My own experience mirrors these findings albeit in a much younger population, with average age in the 40 to 50 year old range consisting predominately of injured workers. Patients also report that they are never asked about falls and/or that they were too embarrassed to discuss the issue, often feeling embarrassed by their “clumsiness.” However, there was rarely a day in my office without at least one patient reporting a new fall during the past month.7

The observed falls are not benign in nature, with frequent injuries including fractures at various sites, avulsed teeth, superficial and deep tissue (muscle, kidney) contusions, and lacerations and abrasions. Rubenstein et al reported that patients 65 years of age and older account for 75% of all death caused by fall. About 40% in this age group fall at least once a year, and 1 in 40 of them ends up in the hospital. Only half of hospitalized fall patients are alive one year later.8

In my practice, a review of records documenting superficial injuries revealed a random distribution of injuries from head to foot: 15 head injuries, 15 trunk injuries, and 14.5 injuries per limb.3 This included one woman who avulsed the tip of a finger pad when she fell breaking a glass she was holding; 2 men in their 30’s with no evidence of osteoporosis who suffered proximal fractures of the tibia and fibula after a fall; and several patients who fell in areas of high traffic—one with fatal injuries. Table 1 illustrates 4 examples of typical fall patients in my practice.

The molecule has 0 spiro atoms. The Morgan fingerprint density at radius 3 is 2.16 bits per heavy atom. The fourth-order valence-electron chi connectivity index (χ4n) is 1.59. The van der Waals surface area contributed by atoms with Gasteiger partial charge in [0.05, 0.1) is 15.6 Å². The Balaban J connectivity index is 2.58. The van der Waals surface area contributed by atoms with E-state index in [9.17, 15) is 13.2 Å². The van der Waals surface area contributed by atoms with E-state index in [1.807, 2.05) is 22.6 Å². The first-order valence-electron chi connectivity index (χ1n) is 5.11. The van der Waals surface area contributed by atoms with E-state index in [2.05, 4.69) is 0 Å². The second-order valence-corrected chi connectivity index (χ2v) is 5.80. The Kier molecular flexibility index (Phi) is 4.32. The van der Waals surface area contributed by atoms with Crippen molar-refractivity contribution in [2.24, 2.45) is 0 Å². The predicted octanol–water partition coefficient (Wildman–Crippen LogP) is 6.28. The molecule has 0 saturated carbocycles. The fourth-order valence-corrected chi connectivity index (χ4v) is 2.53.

Risk of Falls

Several factors account for the risk of falls among chronic pain patients, including osteoporosis, age-related physiological changes, sensory losses, medication side effects, and loss of biomechanical movement.

Over the years, I have tried to synthesize seemingly disparate events and information to develop a proposed model of the intrinsic factors that increase the risk of falling in people with pain. Note that falls that have clearly been triggered by external obstacles or events have been excluded. The information has been gleaned from the following:

  • The nature of injuries that are suffered and the patterns of their distribution.
  • Reflex parameters as measured in the clinical examination.
  • Electrodiagnostic studies focused on reflex events that can also be measured relatively easily, although more advanced electrodiagnostic techniques may be required.
  • Patient reports of the events that occur immediately prior to, during, and immediately after loss of control of their antigravity motion.
  • Review of the literature.
  • Principles of physics, including dynamic and static momentum mechanics and biomechanics.

Clinical Observation

Over a one-week period in my clinic, 57% of patients seen had reported at least one fall since the onset of their pain.1 I have also observed brisk patellar reflexes among patients with chronic pain.7 Reflex testing is performed with a “Queensquare pattern reflex hammer” with the patient sitting with feet placed flat on the floor. This position places the leg in a consistent position from one exam to the next and from one patient to the next. The examiner’s thumb is placed on the infrapatellar tendon and the thumb is struck with the weighted head of the reflex hammer. The pendulum motion of the hammer provides a reproducible rapid stretch of the infrapatellar tendon.